World Book Day

Some of the earliest books were about the natural world – illustrations of birds, plants and exotic animals were popular.

They were also important reference works as many scientists couldn’t travel easily. They would rely on detailed drawings and descriptions to make comparisons.

For World Book Day, we’ve picked a few of our favorite book covers and illustrations to celebrate.

Click on any image for more information.
The floral kingdom: its history, sentiment and poetry, by Cordelia Harris Turner, 1876.
The birds of America: from drawings made in the United States and their territories by John James Audubon, 1840
Flora Graeca, sive, Plantarum rariorum historia, quas in provinciis aut insulis Graeciae by John Sibthorp, 1806

The ‘Look About You’ Nature Study Books, Book 4 [of 7] by Thomas Hoare, date unknown.

Zoological sketches by Joseph Wolf, 1861.
The Birds of Australia by Gregory M. Mathews, 1910.
Moths and Butterflies by Mary C. Dickerson, 1901.

Tell Congress: Don’t let EPA weaken the Clean Water Act

By Anna Maria Stebbins, advocacy legal intern at Waterkeeper Alliance. Reposted with permission by Waterkeeper Alliance.

Our waterways are in trouble. A new regulation from the United States Environmental Protection Agency will drastically weaken the Clean Water Act, harming public health, ecosystems, and the economy. The regulation has been branded by the Trump administration as the “Navigable Waters Protection Rule,” but it definitely won’t protect our nation’s water. Instead, it’s a gift to polluters and a grave threat to the rest of us.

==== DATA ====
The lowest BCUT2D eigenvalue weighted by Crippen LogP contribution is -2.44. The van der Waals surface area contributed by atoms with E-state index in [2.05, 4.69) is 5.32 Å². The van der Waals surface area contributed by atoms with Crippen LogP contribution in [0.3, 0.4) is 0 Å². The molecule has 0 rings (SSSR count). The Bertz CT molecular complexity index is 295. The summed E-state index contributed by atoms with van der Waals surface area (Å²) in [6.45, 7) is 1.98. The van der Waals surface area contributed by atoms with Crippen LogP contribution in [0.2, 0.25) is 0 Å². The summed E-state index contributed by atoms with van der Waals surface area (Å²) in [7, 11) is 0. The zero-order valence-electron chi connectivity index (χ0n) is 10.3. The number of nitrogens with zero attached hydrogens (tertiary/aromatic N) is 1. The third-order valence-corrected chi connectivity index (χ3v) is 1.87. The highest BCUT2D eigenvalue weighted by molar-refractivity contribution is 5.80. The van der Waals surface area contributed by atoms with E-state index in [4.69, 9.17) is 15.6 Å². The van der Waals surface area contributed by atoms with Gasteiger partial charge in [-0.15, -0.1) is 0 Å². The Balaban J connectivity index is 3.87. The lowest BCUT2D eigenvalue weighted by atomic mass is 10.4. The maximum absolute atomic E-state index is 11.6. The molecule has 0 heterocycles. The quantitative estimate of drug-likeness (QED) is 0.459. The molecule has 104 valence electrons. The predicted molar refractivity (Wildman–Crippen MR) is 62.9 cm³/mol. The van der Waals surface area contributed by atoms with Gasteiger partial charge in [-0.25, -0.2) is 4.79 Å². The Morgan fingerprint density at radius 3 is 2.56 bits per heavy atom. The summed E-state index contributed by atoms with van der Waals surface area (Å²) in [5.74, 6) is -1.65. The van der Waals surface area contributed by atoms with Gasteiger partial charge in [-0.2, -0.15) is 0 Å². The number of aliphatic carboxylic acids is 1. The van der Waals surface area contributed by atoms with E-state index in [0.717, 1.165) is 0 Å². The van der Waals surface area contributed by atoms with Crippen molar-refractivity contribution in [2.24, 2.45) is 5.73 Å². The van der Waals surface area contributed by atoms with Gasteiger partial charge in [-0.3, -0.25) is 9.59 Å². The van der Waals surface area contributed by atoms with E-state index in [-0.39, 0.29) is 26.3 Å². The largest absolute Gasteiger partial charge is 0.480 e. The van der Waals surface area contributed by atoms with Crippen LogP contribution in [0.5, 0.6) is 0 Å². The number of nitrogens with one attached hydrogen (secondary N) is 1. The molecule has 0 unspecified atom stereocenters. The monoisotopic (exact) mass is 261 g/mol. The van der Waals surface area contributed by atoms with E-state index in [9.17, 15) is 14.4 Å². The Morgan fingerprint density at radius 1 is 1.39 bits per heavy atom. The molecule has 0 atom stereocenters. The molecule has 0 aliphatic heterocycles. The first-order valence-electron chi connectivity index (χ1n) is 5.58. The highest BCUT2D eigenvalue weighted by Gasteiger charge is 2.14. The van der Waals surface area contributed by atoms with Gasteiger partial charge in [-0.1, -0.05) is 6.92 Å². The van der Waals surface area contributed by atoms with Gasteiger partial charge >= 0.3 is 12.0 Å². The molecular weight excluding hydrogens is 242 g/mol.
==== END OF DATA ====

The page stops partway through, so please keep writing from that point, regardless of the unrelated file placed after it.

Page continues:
The rule narrows the definition of “waters of the United States,” which are the waters the Clean Water Act authorizes the federal government to protect. The changes to the rule will mean vital protections will be stripped from millions of miles and acres of rivers, streams, lakes, and wetlands.        

Will you contact your Members of Congress today and urge them to oppose this final rule?

This rule threatens our health. Companies and municipalities could dump toxic and radioactive chemicals and sewage directly into newly unprotected waterways with impunity. Unprotected waterways can be dredged and filled, killing wildlife and fish. Worse—waterways are interconnected with each other and pollution flows downstream, meaning that pollution could spread to any connected way, crossing state lines and causing widespread pollution in our drinking water supplies, fisheries, and recreational waters.

This rule will also damage the economy. Clean water is essential to so many industries and people’s livelihoods. For example, fishing industries rely on clean water that is habitable for fish. The housing market could take a hit because clean waters and healthy wetlands prevent dangerous algal blooms and flooding, which devalue property.

This new rule is an unacceptable departure from 50 years of established law and science. It primarily benefits polluting industries such as developers, fossil fuel and mining companies and industrial agriculture, at the expense of our nation’s water quality and public health. This is an obvious example of the Trump administration putting company profits over people’s health and livelihoods!

Please help protect our nation’s water. Contact your Members of Congress today and ask them to utilize their legislative authority to stop this new rule from taking effect.

Photo by Michael Rodock on Unsplash

Draw a watershed

Description of a Watershed: A watershed is a system of how water flows through an area moving sediment, water and dissolved materials into a common point. Think of how a river or creek flows into or out of a lake. The Ogeechee Watershed has many types of ecosystems within it including freshwater from the Piedmont region, to blackwater rivers and swamps in the Coastal Plain region and runs all the way to the Georgia coast.